The Convoy Is Coming For Our Democracy
The GOP Invites Extremists to Sabotage Our Economy
Far-right activists can be opportunistic creatures. Their ultimate aim is to destabilize liberal democracies, creating an appetite for authoritarian forms of government, and they will support any cause that furthers the goal.
Anti-vaccine and anti-mask protests have proved to be powerful accelerants for extremist movements bent on causing much larger disruptions, as the organizers of the "Freedom Convoy" in Canada, and the American far right, know well.
"End the mandates, end the passports. That is why we are here," says one of those Canadian organizers, Tamara Lich, of the occupations of city centers and international bridges that have cost businesses on both sides of the border an estimated $300 million per day.
If only it were that simple. Lich, who was an organizer of the GoFundMe drive that raised over $10 million for the protests before the site shut down the account, has a history of anti-democratic activities. The 2019 "United We Roll" trucker protests she was involved in had limited impact, though, as did her push for a "Wexit" (secession of Western provinces from Canada).
What's different in 2022? First, the pandemic. Two years of living with Covid-19 has created mass suffering and anger that is easily focused against the sitting government.
Everywhere, the far right has smartly exploited the concerns about individual liberty and government controls raised by vaccine and mask mandates, and more primal fears of bodily invasion (conspiracy theories about vaccines as injections of poison, for example). Populist perceptions of being victimized by corrupt elites (democratic politicians, vaccine makers or scientists, etc.) also draw many in.
In the capital city of Ottawa, where thousands gather, previously unpolitical Canadians with grievances against public health mandates mingle with seasoned anti-democratic operatives. It is an extremist recruiter's dream.
Second, the convoys show the power of far-right organizers to use social media channels like Facebook and Telegraph to recruit participants for events and solicit donations.
Canadians have donated millions, but gifts from abroad have also surged. The Christian crowdfunding site GiveSendGo stepped in once GoFundMe was no longer available (the Ontario Superior Court of Justice has now frozen access to GiveSendGo funds as well).
Preliminary analyses of GiveSendGo and other donor data indicate that a majority of funds are coming from the US. Some are fake pro-Trump accounts rebranded as pro-convoy voices -- another example of the opportunistic nature of anti-democratic activists -- while others are real accounts of operatives who see the US as the next frontier of convoy action.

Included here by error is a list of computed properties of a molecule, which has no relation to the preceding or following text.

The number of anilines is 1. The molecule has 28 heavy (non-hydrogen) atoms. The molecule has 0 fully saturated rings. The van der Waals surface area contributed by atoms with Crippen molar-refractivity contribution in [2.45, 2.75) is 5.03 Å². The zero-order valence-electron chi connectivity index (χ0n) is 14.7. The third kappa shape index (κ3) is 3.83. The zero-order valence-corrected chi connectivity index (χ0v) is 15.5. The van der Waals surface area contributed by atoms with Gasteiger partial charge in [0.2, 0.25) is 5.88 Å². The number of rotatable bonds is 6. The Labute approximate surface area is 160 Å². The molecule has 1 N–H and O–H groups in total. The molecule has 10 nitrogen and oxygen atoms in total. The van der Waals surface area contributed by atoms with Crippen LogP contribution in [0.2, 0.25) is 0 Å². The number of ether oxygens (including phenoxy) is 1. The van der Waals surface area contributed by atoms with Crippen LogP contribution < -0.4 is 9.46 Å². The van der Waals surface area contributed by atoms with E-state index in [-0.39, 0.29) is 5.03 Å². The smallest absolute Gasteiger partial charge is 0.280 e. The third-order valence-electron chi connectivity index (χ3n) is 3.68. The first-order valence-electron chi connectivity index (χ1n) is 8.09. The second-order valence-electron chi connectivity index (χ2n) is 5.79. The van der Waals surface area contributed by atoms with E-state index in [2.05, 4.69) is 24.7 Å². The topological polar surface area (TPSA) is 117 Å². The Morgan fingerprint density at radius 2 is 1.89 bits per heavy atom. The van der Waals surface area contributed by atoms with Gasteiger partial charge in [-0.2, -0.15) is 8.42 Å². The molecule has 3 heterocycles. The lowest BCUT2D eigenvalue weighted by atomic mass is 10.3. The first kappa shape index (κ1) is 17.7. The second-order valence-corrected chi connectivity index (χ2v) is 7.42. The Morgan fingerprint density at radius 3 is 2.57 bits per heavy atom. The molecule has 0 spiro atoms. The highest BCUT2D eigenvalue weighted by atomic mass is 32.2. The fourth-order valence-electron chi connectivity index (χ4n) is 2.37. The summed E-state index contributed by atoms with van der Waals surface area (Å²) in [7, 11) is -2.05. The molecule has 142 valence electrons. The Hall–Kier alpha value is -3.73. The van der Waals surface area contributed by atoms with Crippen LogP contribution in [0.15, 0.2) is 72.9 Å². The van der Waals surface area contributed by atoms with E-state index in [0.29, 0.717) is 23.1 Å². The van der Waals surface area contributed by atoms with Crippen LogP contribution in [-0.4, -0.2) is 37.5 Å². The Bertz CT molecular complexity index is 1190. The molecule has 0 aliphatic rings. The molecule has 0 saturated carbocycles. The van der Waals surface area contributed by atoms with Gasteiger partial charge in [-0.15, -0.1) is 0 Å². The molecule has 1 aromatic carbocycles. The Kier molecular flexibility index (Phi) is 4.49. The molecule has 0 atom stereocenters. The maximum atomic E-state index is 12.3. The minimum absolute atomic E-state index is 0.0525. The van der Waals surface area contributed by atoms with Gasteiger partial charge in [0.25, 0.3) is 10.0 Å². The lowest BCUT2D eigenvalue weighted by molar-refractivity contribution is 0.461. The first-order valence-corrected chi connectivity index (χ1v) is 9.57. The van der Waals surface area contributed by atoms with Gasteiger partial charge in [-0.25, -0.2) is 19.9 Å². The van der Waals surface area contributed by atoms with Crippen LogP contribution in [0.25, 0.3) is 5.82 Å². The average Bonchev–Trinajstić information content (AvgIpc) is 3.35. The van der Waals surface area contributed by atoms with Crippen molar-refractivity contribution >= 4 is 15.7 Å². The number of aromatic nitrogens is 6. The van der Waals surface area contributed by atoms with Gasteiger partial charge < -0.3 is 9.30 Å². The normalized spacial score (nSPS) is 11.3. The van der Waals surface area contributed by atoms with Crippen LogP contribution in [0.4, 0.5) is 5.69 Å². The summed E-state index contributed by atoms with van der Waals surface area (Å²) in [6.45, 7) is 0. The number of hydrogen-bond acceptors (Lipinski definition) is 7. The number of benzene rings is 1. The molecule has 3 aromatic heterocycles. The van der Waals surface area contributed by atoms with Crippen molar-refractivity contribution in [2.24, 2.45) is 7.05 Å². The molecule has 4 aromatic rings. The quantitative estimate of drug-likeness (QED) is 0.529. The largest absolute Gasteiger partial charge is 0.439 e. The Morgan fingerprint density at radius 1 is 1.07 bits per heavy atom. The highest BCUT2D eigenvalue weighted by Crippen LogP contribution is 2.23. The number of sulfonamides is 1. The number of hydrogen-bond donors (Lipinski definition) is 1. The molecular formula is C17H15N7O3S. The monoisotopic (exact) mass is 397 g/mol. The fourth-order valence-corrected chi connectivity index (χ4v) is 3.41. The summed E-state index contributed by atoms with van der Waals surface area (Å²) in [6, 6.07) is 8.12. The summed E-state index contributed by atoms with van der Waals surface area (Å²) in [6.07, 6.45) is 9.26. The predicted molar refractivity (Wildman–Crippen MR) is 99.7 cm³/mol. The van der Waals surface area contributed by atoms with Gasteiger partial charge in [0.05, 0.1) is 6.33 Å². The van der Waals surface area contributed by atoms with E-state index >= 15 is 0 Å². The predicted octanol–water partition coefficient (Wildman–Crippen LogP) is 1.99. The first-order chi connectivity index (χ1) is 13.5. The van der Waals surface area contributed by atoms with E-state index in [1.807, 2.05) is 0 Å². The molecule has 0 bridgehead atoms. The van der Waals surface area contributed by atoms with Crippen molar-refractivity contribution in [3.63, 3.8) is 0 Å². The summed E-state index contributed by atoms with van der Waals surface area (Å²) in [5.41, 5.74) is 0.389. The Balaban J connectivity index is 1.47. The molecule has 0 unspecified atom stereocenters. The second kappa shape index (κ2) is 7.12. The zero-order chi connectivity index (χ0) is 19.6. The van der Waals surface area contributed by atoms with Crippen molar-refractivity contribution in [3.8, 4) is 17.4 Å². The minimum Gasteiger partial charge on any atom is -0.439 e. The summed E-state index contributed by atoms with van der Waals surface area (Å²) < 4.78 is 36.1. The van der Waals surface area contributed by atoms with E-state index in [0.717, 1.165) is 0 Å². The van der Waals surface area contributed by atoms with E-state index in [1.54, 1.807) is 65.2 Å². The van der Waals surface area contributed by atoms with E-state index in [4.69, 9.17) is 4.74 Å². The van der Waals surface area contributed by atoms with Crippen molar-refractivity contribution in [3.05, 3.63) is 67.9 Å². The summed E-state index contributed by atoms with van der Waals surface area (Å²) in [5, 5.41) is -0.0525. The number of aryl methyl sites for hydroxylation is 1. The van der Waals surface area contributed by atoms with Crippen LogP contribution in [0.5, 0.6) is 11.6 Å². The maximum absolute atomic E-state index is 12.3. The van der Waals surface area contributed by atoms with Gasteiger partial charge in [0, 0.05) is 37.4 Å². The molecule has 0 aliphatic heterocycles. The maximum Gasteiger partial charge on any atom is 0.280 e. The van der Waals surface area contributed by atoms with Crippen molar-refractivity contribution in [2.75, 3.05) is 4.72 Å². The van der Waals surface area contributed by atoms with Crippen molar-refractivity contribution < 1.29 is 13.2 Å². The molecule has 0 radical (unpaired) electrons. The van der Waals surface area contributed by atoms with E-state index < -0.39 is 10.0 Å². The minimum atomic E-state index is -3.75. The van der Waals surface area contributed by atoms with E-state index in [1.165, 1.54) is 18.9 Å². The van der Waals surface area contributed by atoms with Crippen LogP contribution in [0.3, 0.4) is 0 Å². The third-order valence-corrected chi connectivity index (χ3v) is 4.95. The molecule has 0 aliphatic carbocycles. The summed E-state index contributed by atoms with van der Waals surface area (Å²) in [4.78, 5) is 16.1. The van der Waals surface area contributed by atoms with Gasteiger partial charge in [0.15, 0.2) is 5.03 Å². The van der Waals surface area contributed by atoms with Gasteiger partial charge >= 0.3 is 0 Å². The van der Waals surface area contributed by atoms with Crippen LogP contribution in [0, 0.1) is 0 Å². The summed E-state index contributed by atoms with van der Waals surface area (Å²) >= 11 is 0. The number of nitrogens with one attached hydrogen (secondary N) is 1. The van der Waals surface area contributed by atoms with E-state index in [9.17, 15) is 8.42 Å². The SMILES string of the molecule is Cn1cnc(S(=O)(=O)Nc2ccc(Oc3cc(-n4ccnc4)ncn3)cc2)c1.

The transnational nature of the convoy movement is another sign of the influence of Trumpism in and outside of the US: Trump flags can be seen at many Canadian events. Having a supporter of political extremism in the White House gave hope to every kind of right-wing constituency, and Trump’s alignment with anti-vaccine, anti-mask sentiment during his last year in office gave that cause traction.
Add in the GOP’s evolution into a far-right entity, and you have a volatile climate. The Republicans’ acceptance of the Jan. 6 coup attempt showed they will embrace any cause and method that will help them to return to power to finish the job of destroying American democracy.
It's unsurprising that GOP lawmakers such Florida Gov. Ron DeSantis, Rep. Marjorie Taylor Greene (R-Ga.), and Senator Ted Cruz (R-Texas) have supported the convoys with an enthusiasm that has led Canadian authorities to lodge protests against "foreign interference."
In fact, the truckers are already here. On Feb. 13, more than 100 truck drivers rallied in Anchorage, Alaska. Organized by Anchorage Assembly member Jamie Allard, the protest had the blessing of the city's Republican mayor, Dave Bronson, and Sen. Dan Sullivan (R-Alaska).
A Department of Homeland Security memo obtained by the New York Times projects other convoy actions, with a plan to converge on the Capitol in early March.
We need to be clear about the scale of destruction and destabilization the GOP and its allies intend to bring to America. Sen. Paul's comment shows how brutal and nihilistic the party has become.
Just as the Republicans uncaringly spread mass disease by rejecting public health mandates, so they are apparently willing to inflict economic pain on Americans through truck blockades if those will further their political goals.
Anti-vaccine sentiment is just a smokescreen, and the convoys merely an opportunity to activate a tested right-wing authoritarian strategy: create chaos and disrupt supply chains to drive people to the point of despair, increasing popular demand for an authoritarian who will restore order.
Just ask Chileans how effective such operations can be. Trucker blockades and strikes in 1972 featured prominently in an American-engineered plan to delegitimize Salvador Allende's democratically elected Socialist government. Food shortages and supply chain disruptions from trucker actions that lasted almost a month, paired with other economic and psychological warfare actions, created a climate conducive to acceptance of the autocracy created by the 1973 military coup.
If the convoy movement does materialize, American authorities must take resolute and swift action to neutralize the threat it poses to our democracy. Past and present events show the toll of not doing so.